Not only did Nantes host the Velo-city 2015 conference, but it was also named European Green Capital in 2013. The French city boasts around 485km of cycle paths and 6,500 bike stands, making it another great European cycling hub.
Since its introduction in 2008, Nantes’ bike-sharing system, Bicloo, has gone from strength to strength. Now with over 880grey-and-orange bikes available, and more than 4,000 bikes being hired daily, Bicloo is proving to be one of the most popular ways to get around this French city. What’s more, a yearly subscription will only set you back €29!
As a university city with over 53,000 students, Nantes also has a long-running scheme for student cyclists called Vélocampus. This service provides very cheap bike rental on a short-term (for one semester) or a long-term (academic year) basis. And if you encounter any problems with your bike, or you simply want to learn how to fix a puncture, Vélocampus promotes vélonomie (a new French word meaning ‘bicycle autonomy’) through their hands-on workshops. You can even choose to volunteer for Vélocampus and be on the team that organises group rides, summer trips and other events. Ooh là là!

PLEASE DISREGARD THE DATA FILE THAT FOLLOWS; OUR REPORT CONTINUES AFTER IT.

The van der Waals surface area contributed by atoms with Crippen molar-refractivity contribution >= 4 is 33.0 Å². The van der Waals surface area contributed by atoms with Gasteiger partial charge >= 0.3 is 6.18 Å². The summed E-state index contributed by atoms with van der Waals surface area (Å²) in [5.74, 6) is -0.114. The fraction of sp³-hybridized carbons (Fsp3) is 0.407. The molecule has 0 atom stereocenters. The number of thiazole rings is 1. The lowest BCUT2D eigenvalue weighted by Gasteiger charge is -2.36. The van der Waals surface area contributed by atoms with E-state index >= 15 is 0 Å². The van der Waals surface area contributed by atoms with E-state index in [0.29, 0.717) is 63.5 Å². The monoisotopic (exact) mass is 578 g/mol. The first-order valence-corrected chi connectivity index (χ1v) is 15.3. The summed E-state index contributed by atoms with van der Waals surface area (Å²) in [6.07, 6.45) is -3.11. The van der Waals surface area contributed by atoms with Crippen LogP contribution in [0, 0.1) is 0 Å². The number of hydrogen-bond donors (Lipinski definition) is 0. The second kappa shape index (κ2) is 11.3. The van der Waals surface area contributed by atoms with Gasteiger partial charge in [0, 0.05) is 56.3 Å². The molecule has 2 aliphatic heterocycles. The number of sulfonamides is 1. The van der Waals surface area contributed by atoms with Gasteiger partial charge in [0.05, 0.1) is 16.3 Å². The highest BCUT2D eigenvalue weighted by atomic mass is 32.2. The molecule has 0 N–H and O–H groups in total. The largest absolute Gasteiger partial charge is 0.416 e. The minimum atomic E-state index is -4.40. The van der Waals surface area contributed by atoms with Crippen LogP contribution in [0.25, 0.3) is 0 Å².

Brighton is certainly paving the way when it comes to doing its bit for the environment. Just last year, Brighton Station opened its brand new £1.5million cycle hub, providing secure space for 500 commuter bikes. Despite its many steep hills, more students than ever are using bicycles in Brighton as their main mode of transport.
There’s a bike path that runs all the way from the city centre to both the University of Brighton and the University of Sussex, making it a convenient and safe trip to class. But if you’re not confident enough to take to the roads in Brighton, you can sign up for a free adult cycle and maintenance training class, offered by Brighton and Hove City Council as part of its cycling initiative.